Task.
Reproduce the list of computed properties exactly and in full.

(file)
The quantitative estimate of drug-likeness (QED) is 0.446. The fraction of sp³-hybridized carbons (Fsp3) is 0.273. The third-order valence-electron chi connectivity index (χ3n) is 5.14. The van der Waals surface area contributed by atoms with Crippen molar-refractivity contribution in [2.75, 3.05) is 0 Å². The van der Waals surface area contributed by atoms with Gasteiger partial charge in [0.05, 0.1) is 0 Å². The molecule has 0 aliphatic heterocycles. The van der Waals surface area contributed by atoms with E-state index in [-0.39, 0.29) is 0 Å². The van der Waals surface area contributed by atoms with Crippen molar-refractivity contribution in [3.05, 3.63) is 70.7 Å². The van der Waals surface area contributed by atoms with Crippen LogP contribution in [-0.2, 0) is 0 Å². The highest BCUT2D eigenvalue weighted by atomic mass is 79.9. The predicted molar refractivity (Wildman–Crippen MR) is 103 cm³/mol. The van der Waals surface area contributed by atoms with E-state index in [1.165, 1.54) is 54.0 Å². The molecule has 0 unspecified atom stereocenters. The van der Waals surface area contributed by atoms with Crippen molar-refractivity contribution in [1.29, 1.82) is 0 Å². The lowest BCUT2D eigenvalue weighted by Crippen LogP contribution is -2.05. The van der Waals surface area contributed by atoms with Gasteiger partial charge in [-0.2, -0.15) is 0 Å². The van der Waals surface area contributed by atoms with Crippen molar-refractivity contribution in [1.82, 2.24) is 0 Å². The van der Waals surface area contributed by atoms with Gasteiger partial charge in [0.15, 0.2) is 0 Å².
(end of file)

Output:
The quantitative estimate of drug-likeness (QED) is 0.446. The fraction of sp³-hybridized carbons (Fsp3) is 0.273. The third-order valence-electron chi connectivity index (χ3n) is 5.14. The van der Waals surface area contributed by atoms with Crippen molar-refractivity contribution in [2.75, 3.05) is 0 Å². The van der Waals surface area contributed by atoms with Gasteiger partial charge in [0.05, 0.1) is 0 Å². The molecule has 0 aliphatic heterocycles. The van der Waals surface area contributed by atoms with E-state index in [-0.39, 0.29) is 0 Å². The van der Waals surface area contributed by atoms with Crippen molar-refractivity contribution in [3.05, 3.63) is 70.7 Å². The van der Waals surface area contributed by atoms with Crippen LogP contribution in [-0.2, 0) is 0 Å². The highest BCUT2D eigenvalue weighted by atomic mass is 79.9. The predicted molar refractivity (Wildman–Crippen MR) is 103 cm³/mol. The van der Waals surface area contributed by atoms with E-state index in [1.165, 1.54) is 54.0 Å². The molecule has 0 unspecified atom stereocenters. The van der Waals surface area contributed by atoms with Crippen molar-refractivity contribution in [1.29, 1.82) is 0 Å². The lowest BCUT2D eigenvalue weighted by Crippen LogP contribution is -2.05. The van der Waals surface area contributed by atoms with Gasteiger partial charge in [-0.2, -0.15) is 0 Å². The van der Waals surface area contributed by atoms with Crippen molar-refractivity contribution in [1.82, 2.24) is 0 Å². The van der Waals surface area contributed by atoms with Gasteiger partial charge in [0.15, 0.2) is 0 Å².